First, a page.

Why would I spin anything now when what I said was accurate? Those lines are not present in any of the three transcripts from the three interviews published in Penny Sartori's book. The only other potential interview she mentions comes from her response to the critique of her paper, which I referenced earlier. In it she says, "while taking notes, I asked Patient 10 to repeat what he had communicated to the team..." A full copy of those notes has not been published. 

I get that you want to call her inclusion of three sentences, which presumably came from those notes, equivalent to her publishing those notes. But I would not do so, nor would anyone who is interested in a full accounting do so, since as we saw with the published interviews, her choice of snippets was misleading.

Quote:But I accept we don’t have a transcript of what she asked in the first interview. It’s missing from the back of the monolith 5 year studies appendix. Like you, Penny’s excellent raw data, seriously raises the bar. And raises questions about what cherry picked data is presented in such soft science papers.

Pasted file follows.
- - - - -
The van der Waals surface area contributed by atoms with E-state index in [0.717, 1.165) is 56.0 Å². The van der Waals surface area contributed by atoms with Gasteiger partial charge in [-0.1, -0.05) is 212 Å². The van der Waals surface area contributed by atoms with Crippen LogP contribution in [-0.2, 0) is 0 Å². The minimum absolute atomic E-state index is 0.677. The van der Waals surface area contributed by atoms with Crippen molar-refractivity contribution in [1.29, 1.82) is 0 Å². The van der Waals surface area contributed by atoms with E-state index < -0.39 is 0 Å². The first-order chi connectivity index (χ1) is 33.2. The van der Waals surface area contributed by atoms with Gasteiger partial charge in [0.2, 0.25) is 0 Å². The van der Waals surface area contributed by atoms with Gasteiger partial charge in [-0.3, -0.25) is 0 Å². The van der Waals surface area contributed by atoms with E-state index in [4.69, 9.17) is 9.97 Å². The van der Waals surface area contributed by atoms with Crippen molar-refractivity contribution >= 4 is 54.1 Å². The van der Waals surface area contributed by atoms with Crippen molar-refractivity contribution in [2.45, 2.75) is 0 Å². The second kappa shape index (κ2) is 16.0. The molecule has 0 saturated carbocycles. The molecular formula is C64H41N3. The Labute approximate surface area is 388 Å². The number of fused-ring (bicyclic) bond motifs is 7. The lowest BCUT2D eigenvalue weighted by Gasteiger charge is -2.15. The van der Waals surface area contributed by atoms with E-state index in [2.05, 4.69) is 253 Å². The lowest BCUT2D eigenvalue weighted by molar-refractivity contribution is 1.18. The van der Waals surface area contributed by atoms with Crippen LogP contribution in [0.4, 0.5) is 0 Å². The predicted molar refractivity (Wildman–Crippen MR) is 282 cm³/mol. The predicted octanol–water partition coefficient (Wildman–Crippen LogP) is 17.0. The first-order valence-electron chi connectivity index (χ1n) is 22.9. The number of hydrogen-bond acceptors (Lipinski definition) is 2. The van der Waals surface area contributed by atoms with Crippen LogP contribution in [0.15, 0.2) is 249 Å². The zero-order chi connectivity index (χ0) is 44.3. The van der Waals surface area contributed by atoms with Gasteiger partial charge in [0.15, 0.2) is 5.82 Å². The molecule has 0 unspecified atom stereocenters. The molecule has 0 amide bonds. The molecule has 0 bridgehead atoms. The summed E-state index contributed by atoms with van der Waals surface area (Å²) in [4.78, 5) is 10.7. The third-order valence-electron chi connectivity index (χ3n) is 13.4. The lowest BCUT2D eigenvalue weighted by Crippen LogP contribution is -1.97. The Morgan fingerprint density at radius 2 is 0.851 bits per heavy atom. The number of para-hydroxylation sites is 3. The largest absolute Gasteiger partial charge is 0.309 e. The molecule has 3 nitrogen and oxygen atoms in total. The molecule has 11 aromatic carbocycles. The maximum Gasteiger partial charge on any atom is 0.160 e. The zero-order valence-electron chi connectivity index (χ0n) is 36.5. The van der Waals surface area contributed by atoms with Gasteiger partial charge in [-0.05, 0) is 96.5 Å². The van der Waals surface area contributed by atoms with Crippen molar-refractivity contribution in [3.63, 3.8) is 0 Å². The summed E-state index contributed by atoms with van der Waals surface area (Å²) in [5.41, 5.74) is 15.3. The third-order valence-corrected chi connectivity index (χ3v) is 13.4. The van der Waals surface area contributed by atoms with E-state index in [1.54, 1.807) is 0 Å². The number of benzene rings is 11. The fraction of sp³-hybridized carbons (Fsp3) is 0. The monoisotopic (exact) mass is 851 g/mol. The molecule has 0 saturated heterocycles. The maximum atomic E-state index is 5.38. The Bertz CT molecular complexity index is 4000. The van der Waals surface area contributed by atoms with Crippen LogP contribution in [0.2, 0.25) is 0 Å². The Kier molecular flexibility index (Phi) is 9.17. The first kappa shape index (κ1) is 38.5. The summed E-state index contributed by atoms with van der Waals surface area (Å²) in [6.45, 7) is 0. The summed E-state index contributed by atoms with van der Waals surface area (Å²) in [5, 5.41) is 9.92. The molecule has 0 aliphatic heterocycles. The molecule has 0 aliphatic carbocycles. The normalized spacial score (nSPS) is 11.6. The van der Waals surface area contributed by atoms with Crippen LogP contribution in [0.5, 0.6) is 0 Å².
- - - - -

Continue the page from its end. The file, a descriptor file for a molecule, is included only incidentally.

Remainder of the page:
Most definitely.

Linda
(This post was last modified: 2018-04-01, 08:21 PM by fls.)
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(2018-04-02, 12:04 AM)Max_B Wrote: Patient 10 is quoted saying the “blond lady” line in Penny’s 2006 paper. So why on earth would you say something so inaccurate  as “...he never mentioned it” at the same time as talking about that line, unless you’re nothing but a cretin? Which I do think you are.

Worse than that, he also mentions the physiotherapist (the blond lady) in the transcripts of the interviews in Sartori's book. So I wonder what I was referring to?

Oh wait, I see that I specified what I was referring to. Never mind.

Linda